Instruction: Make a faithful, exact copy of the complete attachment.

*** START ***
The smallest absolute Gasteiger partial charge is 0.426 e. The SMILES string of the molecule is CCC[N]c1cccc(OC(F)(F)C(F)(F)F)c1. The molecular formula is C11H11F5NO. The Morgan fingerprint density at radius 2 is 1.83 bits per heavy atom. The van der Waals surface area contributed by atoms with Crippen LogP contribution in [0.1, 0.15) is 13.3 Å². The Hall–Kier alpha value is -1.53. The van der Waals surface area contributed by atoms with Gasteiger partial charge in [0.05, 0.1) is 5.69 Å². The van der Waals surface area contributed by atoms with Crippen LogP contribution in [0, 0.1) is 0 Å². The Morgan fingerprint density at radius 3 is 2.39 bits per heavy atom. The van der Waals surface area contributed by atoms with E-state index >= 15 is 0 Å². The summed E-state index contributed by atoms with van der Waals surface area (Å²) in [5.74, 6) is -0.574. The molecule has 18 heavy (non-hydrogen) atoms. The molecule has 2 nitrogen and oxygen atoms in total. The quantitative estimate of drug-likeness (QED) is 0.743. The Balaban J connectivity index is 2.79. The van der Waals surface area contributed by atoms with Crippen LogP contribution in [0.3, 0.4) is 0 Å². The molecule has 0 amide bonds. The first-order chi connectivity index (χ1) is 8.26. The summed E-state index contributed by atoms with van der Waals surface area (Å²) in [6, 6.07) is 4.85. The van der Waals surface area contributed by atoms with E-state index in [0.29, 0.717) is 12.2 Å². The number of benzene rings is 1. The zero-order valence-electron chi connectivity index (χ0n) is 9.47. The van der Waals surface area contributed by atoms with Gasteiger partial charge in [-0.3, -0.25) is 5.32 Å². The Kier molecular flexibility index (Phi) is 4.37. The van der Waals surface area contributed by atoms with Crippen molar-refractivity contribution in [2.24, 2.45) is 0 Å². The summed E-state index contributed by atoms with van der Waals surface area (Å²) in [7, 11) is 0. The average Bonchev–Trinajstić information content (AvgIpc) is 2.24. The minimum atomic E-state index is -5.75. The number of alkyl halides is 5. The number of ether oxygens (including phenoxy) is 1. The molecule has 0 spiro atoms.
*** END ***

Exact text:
The smallest absolute Gasteiger partial charge is 0.426 e. The SMILES string of the molecule is CCC[N]c1cccc(OC(F)(F)C(F)(F)F)c1. The molecular formula is C11H11F5NO. The Morgan fingerprint density at radius 2 is 1.83 bits per heavy atom. The van der Waals surface area contributed by atoms with Crippen LogP contribution in [0.1, 0.15) is 13.3 Å². The Hall–Kier alpha value is -1.53. The van der Waals surface area contributed by atoms with Gasteiger partial charge in [0.05, 0.1) is 5.69 Å². The van der Waals surface area contributed by atoms with Crippen LogP contribution in [0, 0.1) is 0 Å². The Morgan fingerprint density at radius 3 is 2.39 bits per heavy atom. The van der Waals surface area contributed by atoms with E-state index >= 15 is 0 Å². The summed E-state index contributed by atoms with van der Waals surface area (Å²) in [5.74, 6) is -0.574. The molecule has 18 heavy (non-hydrogen) atoms. The molecule has 2 nitrogen and oxygen atoms in total. The quantitative estimate of drug-likeness (QED) is 0.743. The Balaban J connectivity index is 2.79. The van der Waals surface area contributed by atoms with Crippen LogP contribution in [0.3, 0.4) is 0 Å². The molecule has 0 amide bonds. The first-order chi connectivity index (χ1) is 8.26. The summed E-state index contributed by atoms with van der Waals surface area (Å²) in [6, 6.07) is 4.85. The van der Waals surface area contributed by atoms with E-state index in [0.29, 0.717) is 12.2 Å². The number of benzene rings is 1. The zero-order valence-electron chi connectivity index (χ0n) is 9.47. The van der Waals surface area contributed by atoms with Gasteiger partial charge in [-0.3, -0.25) is 5.32 Å². The Kier molecular flexibility index (Phi) is 4.37. The van der Waals surface area contributed by atoms with Crippen molar-refractivity contribution in [2.24, 2.45) is 0 Å². The summed E-state index contributed by atoms with van der Waals surface area (Å²) in [7, 11) is 0. The average Bonchev–Trinajstić information content (AvgIpc) is 2.24. The minimum atomic E-state index is -5.75. The number of alkyl halides is 5. The number of ether oxygens (including phenoxy) is 1. The molecule has 0 spiro atoms.